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I don’t know why the dates escape me now but it was sometime in 2005. A powerful preacher was going to hold a 3-day crusade at the Siaya stadium and the leaders of Siaya Pastors Fellowship through Apostle Martin Odhiambo (Shiloh Ministries) placed a paid advert in a budding Christian Magazine which I ran as a side hustle called Lakeside Glory.

When he finally showed up, he took Siaya by storm, even the Siaya Pastors Fellowship which had claimed in the advert to be his hosts were ignored. The man of God was more influential than they had imagined.

He booked the whole of Siaya Villa Hotel for his team and had a police aide-de-camp on call throughout. I’m reliably informed even today he moves around with a policeman shadowing him.

Like everyone else, I was intrigued. But the media were not allowed to cover his event. The human shield alone was prohibitive, two layers of groups of young ladies dressed in pink and perpetually chanting some religious mantra; one layer of mature women dressed in blue robes before you reached the final layer of Bishops, Cardinals and minders, including the uniformed police officer.

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The best the regional director of Kenya News Agency could do was to get a freelance photographer to take a shot while climbing up the branch of a tree. Even then I had something that many people in my trade lack today, rock-hard confidence.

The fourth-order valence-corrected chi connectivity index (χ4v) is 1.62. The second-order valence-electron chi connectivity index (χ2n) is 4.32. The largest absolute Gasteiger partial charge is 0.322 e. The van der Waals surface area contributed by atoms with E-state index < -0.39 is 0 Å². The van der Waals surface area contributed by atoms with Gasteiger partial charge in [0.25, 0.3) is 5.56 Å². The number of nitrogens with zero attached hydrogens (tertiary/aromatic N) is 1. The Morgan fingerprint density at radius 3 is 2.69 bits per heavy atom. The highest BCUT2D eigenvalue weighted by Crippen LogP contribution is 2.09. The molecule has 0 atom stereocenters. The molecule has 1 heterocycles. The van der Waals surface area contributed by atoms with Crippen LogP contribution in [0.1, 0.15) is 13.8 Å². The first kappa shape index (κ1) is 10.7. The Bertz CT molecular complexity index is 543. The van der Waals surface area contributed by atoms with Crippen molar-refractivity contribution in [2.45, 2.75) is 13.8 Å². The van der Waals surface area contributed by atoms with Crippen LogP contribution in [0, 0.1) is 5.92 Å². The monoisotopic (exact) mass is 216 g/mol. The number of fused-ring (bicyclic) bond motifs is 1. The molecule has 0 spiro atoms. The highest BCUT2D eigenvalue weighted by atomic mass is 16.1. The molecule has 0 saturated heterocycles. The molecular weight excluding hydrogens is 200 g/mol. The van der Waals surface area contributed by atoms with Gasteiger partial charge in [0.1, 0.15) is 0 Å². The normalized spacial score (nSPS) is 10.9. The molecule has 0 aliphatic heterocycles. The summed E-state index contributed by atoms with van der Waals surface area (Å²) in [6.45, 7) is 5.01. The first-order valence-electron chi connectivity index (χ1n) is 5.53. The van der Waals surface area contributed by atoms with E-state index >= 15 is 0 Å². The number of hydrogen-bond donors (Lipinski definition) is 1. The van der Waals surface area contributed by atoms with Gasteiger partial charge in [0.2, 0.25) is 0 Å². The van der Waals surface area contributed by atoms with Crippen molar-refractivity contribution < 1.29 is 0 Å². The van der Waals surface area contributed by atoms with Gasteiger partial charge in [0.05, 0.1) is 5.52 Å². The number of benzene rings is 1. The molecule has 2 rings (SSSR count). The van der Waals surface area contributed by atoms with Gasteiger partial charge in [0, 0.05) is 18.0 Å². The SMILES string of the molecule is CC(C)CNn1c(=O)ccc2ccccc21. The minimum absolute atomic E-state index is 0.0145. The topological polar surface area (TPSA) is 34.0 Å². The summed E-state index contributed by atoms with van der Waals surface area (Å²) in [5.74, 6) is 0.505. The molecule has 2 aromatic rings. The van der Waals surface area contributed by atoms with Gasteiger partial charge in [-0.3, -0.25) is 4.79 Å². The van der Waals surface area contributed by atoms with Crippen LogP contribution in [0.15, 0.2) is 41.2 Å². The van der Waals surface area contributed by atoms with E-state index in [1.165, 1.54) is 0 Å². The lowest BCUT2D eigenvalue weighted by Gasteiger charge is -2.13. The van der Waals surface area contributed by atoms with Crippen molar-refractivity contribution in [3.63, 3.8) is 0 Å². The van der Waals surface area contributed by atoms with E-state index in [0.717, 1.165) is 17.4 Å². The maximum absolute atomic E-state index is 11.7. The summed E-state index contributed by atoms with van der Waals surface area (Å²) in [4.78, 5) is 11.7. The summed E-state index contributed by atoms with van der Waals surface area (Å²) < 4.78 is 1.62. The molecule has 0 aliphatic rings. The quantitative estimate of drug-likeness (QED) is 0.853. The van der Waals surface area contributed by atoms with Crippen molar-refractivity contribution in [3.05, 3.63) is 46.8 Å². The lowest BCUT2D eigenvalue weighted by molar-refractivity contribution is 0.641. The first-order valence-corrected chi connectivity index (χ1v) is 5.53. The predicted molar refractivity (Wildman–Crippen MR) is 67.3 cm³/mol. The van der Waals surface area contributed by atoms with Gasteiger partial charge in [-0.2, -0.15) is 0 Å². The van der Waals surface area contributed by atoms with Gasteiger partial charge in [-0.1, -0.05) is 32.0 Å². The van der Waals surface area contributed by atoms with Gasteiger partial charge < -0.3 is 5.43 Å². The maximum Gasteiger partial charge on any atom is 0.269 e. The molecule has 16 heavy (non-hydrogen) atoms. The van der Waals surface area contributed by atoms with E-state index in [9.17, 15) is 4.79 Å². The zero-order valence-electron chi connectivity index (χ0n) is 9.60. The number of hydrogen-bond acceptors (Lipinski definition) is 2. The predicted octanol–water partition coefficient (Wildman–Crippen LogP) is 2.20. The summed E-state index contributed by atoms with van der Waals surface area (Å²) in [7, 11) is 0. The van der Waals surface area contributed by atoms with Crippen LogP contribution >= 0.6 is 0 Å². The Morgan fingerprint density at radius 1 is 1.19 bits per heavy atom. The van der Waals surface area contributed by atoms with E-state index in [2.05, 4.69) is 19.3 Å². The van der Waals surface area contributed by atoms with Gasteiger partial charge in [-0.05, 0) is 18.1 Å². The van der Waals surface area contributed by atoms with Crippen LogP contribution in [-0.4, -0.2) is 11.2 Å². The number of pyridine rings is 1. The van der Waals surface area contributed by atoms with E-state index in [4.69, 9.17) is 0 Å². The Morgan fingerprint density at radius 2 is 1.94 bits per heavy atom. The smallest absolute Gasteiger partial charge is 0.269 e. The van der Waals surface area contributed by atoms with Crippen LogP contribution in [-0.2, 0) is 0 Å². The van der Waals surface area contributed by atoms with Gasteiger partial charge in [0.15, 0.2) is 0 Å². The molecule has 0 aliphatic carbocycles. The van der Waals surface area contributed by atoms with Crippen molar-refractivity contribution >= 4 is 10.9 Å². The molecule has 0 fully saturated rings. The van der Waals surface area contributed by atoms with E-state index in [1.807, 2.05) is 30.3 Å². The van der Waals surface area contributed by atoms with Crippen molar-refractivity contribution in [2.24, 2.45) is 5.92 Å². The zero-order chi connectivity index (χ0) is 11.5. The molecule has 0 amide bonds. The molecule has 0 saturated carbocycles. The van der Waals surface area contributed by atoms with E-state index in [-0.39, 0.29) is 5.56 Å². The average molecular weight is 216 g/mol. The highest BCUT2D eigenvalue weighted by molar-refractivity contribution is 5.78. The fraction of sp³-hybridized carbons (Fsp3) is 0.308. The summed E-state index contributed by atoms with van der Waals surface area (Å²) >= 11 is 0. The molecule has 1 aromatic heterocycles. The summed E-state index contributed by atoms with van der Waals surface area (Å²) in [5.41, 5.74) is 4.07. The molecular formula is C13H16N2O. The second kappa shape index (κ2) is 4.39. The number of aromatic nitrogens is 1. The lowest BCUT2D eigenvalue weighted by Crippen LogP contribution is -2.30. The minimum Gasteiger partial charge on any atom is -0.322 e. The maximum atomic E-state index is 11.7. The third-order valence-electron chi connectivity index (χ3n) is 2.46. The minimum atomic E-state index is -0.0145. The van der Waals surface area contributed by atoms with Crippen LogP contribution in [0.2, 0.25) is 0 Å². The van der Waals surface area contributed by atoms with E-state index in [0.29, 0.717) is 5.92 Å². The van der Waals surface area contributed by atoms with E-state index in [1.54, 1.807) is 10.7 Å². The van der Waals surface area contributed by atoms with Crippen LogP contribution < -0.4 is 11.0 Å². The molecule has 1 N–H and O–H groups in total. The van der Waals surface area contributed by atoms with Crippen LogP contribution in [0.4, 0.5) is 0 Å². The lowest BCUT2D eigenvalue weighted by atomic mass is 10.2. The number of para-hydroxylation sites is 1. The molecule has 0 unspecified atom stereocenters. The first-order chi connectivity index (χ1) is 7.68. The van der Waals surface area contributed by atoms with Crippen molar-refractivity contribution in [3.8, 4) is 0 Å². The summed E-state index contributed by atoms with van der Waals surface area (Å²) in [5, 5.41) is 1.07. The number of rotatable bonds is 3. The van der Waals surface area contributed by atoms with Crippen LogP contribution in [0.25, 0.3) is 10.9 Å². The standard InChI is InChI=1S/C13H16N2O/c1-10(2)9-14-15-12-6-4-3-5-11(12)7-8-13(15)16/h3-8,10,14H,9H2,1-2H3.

So on the first day of the crusade, I approached one of the Bishops who appeared to gravitate around the mighty apostle and having introduced myself with a gold-embossed business card, asked for an interview. The Bishop said it was impossible but he would inquire from someone higher up the pecking order.

That day I watched, like everyone else, from a distance as the apostle danced to one of his newly released crowd-pulling hits and then gave a controversial sermon.

The second day I presented myself to Villa Hotel just a little before noon thinking that it would be easier to get closer to the apostle in a social setting than I had managed the previous day to no avail. Bishop after Bishop interviewed me. They wanted to know what was the purpose of my intended interview; why not provide a questionnaire to which someone called Barrister Otieno would respond in writing; was I being sponsored by the apostle’s enemies to continue with the bad press he had lately been subjected to?

By the time four Bishops finished probing me, it was already 1:30 pm, time for the 14 Toyota Corolla C-90s which made his official entourage snake its way to the stadium. Courteously one of the Bishops asked me to ride with them to the venue as he was yet to receive a response from the Barrister whether I was a worthy creature to appear before the apostle, or not.

As we snaked our way through Siaya town with police outriders blaring sirens business came to a standstill. All roads leading to the stadium. The crowd was so thick that a human cordon of his faithful had to peel off the crowd for the vehicles to progress.